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What Is It Like to Die of Dementia?

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Updated April 06, 2014

Written or reviewed by a board-certified physician. See About.com's Medical Review Board.

What Is It Like to Die of Dementia? Illustration © ADAM
Question: What Is It Like to Die of Dementia?
Alzheimer's disease and other forms of dementia are cruel diseases that progress over time and eventually will lead to death. Alzheimer's disease is the seventh leading cause of death in the United States. What can you expect at the end of life if you or a loved one has dementia?
Answer:

Dementia is a progressive disease that affects the brain. Early stages of dementia may show up as memory problems, confusion, and sundowning. As dementia progresses, changes are seen in the basic ways the brain functions. A patient's personality changes, basic motor functions are impaired, and the ability to communicate decreases.

Learn more about the Various Types and Causes of Dementia

Late-Stage Dementia Symptoms

A person with dementia may follow a fairly predictable pattern of decline through the seven stages of dementia. Once dementia has progressed to late-stage, death can generally be expected in 6 months to 1 year. Symptoms of late-stage dementia include:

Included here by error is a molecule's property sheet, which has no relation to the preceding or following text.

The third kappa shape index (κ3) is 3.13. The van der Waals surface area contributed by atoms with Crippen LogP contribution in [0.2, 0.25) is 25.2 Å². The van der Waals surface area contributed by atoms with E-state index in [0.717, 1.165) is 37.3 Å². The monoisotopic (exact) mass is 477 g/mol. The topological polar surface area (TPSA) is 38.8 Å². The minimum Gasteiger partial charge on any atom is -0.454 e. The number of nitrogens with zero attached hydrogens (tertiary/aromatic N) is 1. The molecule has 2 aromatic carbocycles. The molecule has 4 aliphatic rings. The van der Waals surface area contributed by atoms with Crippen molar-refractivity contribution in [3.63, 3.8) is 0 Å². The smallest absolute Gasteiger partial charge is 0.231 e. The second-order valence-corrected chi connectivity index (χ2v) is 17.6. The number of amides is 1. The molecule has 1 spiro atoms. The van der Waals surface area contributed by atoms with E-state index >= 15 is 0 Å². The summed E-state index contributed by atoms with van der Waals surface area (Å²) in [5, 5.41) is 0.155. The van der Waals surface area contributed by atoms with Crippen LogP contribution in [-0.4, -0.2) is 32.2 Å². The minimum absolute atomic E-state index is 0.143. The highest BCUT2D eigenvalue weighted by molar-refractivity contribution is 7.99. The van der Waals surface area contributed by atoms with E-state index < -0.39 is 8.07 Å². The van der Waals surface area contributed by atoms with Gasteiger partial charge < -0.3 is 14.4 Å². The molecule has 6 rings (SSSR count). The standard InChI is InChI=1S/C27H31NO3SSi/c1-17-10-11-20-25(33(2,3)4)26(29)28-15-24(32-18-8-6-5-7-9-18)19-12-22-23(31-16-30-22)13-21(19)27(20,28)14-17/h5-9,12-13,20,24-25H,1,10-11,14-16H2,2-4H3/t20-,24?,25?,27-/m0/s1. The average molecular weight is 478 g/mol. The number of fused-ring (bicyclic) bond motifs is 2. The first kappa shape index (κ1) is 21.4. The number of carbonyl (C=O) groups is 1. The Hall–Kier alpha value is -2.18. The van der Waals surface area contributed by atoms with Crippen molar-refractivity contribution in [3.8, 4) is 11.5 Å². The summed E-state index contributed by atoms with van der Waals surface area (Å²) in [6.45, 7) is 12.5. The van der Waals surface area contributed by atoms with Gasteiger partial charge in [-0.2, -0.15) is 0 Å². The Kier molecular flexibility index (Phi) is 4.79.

• Increased incidence of infections, such as urinary tract infections or pneumonia
  • Impaired motor functions including difficulty walking and moving, causing the individual to be bed- or chair-bound
  • Incontinence of bowel and bladder leading to full dependence on others for toileting and hygiene
  • Loss of the ability to communicate through words
  • Difficulty swallowing and eating, leading to weight loss and aspiration pneumonia
  • Loss of facial expression, including the ability to smile
  • Eventual inability to sit up or hold up one's head without assistance.

Read more about The Seven Stages of Alzheimer's

Death from Late-Stage Dementia

Many individuals with late-stage dementia die of a medical complication, such as pneumonia or another infection. However, dementia itself can be fatal. General wasting, malnutrition, and dehydration are real risks when an individual with dementia can no longer eat safely and move independently.

Palliative Care for Late-Stage Dementia

Palliative care is available and highly encouraged for individuals with late-stage dementia. Hospice care, in particular, can provide care to an individual in their own home environment and manage all distressing symptoms without prolonging an inevitable death.

Read more about Palliative Care for Dementia

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  7. Dying from Dementia - What to Expect When Dying of Dementia or Alzheimer's

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